Not long after World War II, the lab had a policy that newcomers should witness a nuclear explosion and observe “all the experimental equipment required for monitoring the physical processes that took place.” So in early 1954, Harlow was transported to the Marshall Islands, where he was given heavy dark goggles to watch, from 27 miles away, a nuclear test that was about 500 times more powerful than the bombs dropped on Japan in 1945. (This was one of nearly 150 nuclear-weapons tests carried out by the United States during the 1950s; during this decade, the Soviet Union tested 54 devices, and Britain tested 21.) Harlow wrote that the explosion “transformed a peaceful island to a raging column of infinite complexity, and it demonstrated the incredible intricacy of material behaviors that combine so many aspects of the physics involved in turbulent material phase transitions.”

Back home, the book tells us, when he was not at work in the lab’s theoretical division, he pursued a study of seashell fossils he had seen at Jemez State Monument. Six years later, he knew quite a bit about the brachiopods found at Jemez, Nambé Falls, and Apache Canyon. The book’s next chapter is simply titled “Motorcycles.” His third bike, his beloved 1940 Harley-Davidson, is now in the collection of the Museum of New Mexico.

As an interest in Pueblo Indian pottery grew, he became acquainted with many artists, including Maria Martinez (San Ildefonso Pueblo), Vicentita Pino (Zia Pueblo), and Santana Melcher (Santo Domingo Pueblo). He and his family also loved attending Pueblo dances, and he developed a Tewa language notebook based on tutoring sessions with the family’s maid and friend, Mary R. Cata from San Juan Pueblo. Much of his free time was spent examining the pottery collections, and making notes and taking photographs, at the Laboratory of Anthropology.

“Early on, I think Frank was interested in Pueblo pottery right across the board,” Lanmon said, “but I think he realized that the area that really needed research was the historic period, from the 1500s to the time of the railroad, the 1880s, because nobody had figured it out. Nobody was able to identify when things were made or where they were made and how to date them, how to attribute them, and how to understand the relationships among the tribes.

“Frank had a lot of archaeological fragments at home. Here was a man who could enjoy a pot both microscopically, looking at the details of the paste and figuring out what was in it and what made it different from another piece of pottery, and macroscopically, looking at a pot and saying [about the potter], ‘Wow. Wasn’t she great!’”

A pithy example of Harlow’s interest in, and patience with, the details of the Pueblo pottery field is related in the book. In the 1960s, one of the Laboratory of Anthropology staffers (those assisting him over the years included Bertha Dutton, David Snow, and Kenneth Chapman) showed him 34 cartons of pottery fragments and said, “There’s nothing like putting together broken pots to learn about them.” More than 80 pots dating to the 1800s had been broken up by mindless vandals in an exhibit at the Fred Harvey Museum in Albuquerque. After a UNM graduate student took the initial steps to reassemble the mess and finally said his Ph.D. wasn’t worth that much work, Harlow took the piles of fragments home and over months, in his spare time, glued them all back together for the Laboratory of Anthropology.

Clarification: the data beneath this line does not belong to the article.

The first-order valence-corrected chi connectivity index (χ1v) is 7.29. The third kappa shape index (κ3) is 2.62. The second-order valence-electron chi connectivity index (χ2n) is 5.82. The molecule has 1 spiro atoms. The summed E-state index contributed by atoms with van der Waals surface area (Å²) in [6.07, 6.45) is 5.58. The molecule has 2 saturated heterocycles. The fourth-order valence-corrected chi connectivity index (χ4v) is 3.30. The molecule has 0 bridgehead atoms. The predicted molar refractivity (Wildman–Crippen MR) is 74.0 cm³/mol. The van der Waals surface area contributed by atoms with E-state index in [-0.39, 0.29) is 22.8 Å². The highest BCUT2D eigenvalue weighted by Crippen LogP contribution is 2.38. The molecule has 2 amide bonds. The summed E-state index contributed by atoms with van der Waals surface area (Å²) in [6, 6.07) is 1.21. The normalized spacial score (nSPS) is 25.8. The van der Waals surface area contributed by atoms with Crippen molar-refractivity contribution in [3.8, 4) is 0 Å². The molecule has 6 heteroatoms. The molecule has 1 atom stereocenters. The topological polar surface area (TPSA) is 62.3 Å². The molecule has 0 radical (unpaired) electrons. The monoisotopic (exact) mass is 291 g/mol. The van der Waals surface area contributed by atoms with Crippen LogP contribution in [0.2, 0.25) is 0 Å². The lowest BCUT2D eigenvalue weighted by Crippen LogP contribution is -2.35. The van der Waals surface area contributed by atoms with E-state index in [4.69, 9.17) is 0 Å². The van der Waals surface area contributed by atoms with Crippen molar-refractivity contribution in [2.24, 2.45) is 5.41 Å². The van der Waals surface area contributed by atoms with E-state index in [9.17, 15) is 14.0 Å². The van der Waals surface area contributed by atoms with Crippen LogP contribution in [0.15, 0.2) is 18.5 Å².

Harlow’s facility with two-dimensional art began in the 1960s, when he began drawing designs from Pueblo ceramics. He subsequently began working in color and in other subjects — Harlow’s depictions of Pueblo Indian pots number about 800 — but he never sashayed into the realm of abstraction. The subjects of the paintings he showed at Jamison, the Mondosa Gallery in Taos, and Cliff Dwellers Gallery in Los Alamos included pottery and potters, but also pictorial scenes with Indians, a baseball pitcher, cowboys, and various urban scenes he devised that could include one of his motorcycles.

Lanmon brought up the piece Harlow titled Constellation of Gloves. “That one, which he gave to me, is just the craziest painting.” Harlow’s preference and talent usually was firmly focused on “realistic representations of things that interest me,” he writes in the book, and in fact, the more than two dozen gloves in this odd jumble are perfectly rendered. “And when you look at it closely,” Lanmon said, “you can actually see which kind of leather was used on each glove. It’s amazing work.”

Lanmon worked closely with Harlow on the new book. “One of the days I was at the house, and his wife had gone out — and he was in failing health, we knew that — he turned to me, and he sort of grabbed my hand and said, ‘Dwight, promise me if I’m not here you’ll finish the book.’ I thought, ‘Oh, God almighty,’ but we got it out about a month before he died.” ◀

“Adventures in Physics and Pueblo Pottery: Memoirs of a Los Alamos Scientist,” by Francis H. Harlow with Dwight P. Lanmon, is available from Museum of New Mexico Press.